The president of Bundesbank – Germany’s central bank – is not impressed by blockchain, despite the technology experiencing increased adoption in other sectors.
GERMAN CENTRAL BANK: BLOCKCHAIN SLOW & EXPENSIVE
According to statements made in Frankfurt on May 29, Bundesbank President Jens Weidmann claimed that a trial project to integrate blockchain failed miserably.
As opposed to improving the bank’s operations, blockchain was slower and more costly, leading the president to conclude the technology failed to bring a “breakthrough” to the banking industry.
The trial project was a joint effort between the Bundesbank and Deutsche Boerse launched in 2016, which concluded at the end of last year. While the prototype managed to fulfill all “basic regulatory features” for financial transactions, its implementation proved expensive and slow relative to the current standard.
“The blockchain solutions did not fare better in every way: the process took a bit longer and resulted in relatively high computational costs. Similar experiences have been made elsewhere in the financial sector. Despite numerous tests of blockchain-based prototypes, a real breakthrough in application is missing so far.”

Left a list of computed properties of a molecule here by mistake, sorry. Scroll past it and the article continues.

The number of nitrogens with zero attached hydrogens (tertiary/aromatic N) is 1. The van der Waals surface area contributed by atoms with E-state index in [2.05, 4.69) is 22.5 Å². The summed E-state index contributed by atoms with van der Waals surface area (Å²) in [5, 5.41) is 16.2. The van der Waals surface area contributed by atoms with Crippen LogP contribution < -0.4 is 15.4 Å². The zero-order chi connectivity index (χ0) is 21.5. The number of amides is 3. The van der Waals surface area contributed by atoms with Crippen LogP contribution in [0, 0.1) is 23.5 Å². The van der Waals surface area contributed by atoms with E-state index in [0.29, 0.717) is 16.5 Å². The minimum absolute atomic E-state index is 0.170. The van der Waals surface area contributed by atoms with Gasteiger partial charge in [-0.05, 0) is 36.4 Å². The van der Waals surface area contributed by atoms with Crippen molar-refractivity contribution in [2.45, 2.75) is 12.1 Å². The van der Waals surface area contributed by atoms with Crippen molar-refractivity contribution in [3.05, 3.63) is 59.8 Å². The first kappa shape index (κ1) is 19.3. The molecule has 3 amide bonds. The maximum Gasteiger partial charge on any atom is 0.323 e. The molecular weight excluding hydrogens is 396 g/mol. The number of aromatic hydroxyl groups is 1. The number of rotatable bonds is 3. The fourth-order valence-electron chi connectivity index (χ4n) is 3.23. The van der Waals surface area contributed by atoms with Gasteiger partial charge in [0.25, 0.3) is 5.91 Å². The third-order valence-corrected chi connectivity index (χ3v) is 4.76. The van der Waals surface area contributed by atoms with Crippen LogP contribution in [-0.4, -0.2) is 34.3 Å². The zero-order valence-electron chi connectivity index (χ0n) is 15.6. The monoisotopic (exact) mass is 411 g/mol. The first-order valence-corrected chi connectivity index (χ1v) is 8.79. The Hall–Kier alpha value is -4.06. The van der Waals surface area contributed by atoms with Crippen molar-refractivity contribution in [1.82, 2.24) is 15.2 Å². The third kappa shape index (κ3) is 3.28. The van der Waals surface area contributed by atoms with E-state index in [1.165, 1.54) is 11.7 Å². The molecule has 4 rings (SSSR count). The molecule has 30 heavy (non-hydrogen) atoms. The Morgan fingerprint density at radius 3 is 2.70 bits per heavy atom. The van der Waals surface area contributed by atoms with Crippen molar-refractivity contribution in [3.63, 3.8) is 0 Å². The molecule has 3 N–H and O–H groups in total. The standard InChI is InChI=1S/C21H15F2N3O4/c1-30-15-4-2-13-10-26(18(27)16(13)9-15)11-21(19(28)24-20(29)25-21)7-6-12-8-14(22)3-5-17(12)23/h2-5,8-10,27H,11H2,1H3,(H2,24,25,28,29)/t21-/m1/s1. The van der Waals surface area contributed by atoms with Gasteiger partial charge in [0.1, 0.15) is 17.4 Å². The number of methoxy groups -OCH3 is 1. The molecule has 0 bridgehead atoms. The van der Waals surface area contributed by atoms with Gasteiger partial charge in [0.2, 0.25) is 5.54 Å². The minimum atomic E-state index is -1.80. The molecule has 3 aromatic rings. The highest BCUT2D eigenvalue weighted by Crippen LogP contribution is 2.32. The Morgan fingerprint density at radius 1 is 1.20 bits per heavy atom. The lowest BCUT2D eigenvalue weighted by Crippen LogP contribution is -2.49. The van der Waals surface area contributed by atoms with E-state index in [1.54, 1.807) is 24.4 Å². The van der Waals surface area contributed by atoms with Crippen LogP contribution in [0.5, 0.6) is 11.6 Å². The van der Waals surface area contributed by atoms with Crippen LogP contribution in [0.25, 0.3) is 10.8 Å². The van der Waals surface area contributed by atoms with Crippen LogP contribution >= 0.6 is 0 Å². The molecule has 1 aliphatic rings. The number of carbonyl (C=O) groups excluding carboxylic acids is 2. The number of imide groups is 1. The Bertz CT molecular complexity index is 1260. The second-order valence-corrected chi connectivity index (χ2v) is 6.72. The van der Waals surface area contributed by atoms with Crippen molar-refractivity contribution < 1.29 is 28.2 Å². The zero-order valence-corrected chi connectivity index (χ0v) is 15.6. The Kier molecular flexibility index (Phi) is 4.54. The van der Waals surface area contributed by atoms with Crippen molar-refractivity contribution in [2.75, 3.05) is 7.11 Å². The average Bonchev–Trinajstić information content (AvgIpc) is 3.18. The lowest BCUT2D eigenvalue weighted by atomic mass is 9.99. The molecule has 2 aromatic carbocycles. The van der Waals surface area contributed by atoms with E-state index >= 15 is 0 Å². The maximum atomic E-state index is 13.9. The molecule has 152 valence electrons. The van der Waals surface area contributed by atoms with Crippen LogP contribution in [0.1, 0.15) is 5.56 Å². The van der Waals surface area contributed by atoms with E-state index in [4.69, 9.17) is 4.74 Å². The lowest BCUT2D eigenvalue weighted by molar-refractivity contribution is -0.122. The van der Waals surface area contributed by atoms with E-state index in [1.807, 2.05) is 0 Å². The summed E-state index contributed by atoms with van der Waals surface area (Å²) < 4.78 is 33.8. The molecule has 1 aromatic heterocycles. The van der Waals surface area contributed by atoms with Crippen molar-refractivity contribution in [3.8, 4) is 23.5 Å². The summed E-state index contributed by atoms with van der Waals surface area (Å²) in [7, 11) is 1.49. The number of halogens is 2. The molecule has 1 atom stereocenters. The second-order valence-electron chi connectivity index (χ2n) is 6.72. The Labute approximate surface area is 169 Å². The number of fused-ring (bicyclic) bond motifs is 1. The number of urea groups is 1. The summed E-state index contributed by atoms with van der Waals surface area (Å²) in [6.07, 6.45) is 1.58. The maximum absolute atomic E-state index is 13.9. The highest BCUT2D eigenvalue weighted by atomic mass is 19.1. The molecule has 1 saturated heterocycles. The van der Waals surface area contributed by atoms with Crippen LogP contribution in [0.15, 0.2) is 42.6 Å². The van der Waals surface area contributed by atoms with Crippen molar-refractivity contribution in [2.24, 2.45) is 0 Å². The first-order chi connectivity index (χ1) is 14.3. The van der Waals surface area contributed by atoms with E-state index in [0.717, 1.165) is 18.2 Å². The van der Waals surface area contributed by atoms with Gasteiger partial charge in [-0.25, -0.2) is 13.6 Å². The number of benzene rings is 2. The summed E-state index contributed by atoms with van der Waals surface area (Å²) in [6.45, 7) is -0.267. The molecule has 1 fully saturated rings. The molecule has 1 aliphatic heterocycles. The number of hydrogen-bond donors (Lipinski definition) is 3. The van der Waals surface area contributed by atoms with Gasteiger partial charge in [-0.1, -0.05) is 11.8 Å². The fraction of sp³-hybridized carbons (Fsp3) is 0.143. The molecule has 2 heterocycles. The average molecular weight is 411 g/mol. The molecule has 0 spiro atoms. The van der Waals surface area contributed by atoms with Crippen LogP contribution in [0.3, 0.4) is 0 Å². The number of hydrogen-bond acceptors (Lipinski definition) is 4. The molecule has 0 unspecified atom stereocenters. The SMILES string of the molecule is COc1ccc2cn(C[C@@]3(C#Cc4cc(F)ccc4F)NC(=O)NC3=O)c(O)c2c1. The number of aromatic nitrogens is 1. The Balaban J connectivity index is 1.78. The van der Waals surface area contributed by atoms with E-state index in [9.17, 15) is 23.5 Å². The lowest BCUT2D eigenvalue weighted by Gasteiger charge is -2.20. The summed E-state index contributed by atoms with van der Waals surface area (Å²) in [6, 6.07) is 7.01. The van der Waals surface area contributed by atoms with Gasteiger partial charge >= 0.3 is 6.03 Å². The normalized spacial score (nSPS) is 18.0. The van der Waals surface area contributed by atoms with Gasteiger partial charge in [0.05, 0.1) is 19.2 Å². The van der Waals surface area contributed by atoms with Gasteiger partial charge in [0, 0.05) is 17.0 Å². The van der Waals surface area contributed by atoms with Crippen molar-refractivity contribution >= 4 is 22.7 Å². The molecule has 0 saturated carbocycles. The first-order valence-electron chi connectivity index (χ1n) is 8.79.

BANKS CAUGHT IN THE MIDDLE OF THE CRYPTO REVOLUTION
While investors may be bullish on cryptocurrency, particularly in light of the recent price gains for bitcoin, others seem set on barring the technology from industry. Crypto critics say that distributed ledgers, including blockchains, constitute the primary innovation underlying cryptocurrency – a concept that has been maligned by the financial cognoscenti.
Weidmann, who operates the German equivalent of the US Federal Reserve, is unleashing more of the doubt surrounding the cryptocurrency “revolution” that has come to characterize European economic policy.
In March, Pauline Kalfon, a cryptocurrency and blockchain executive for PwC France, warned that the French central bank was unlikely to use digital currencies anytime soon. Kalfon said such a decision would have to be initiated by the European Central Bank, a prospect that seems even less likely following the recent comments by the Bundesbank president.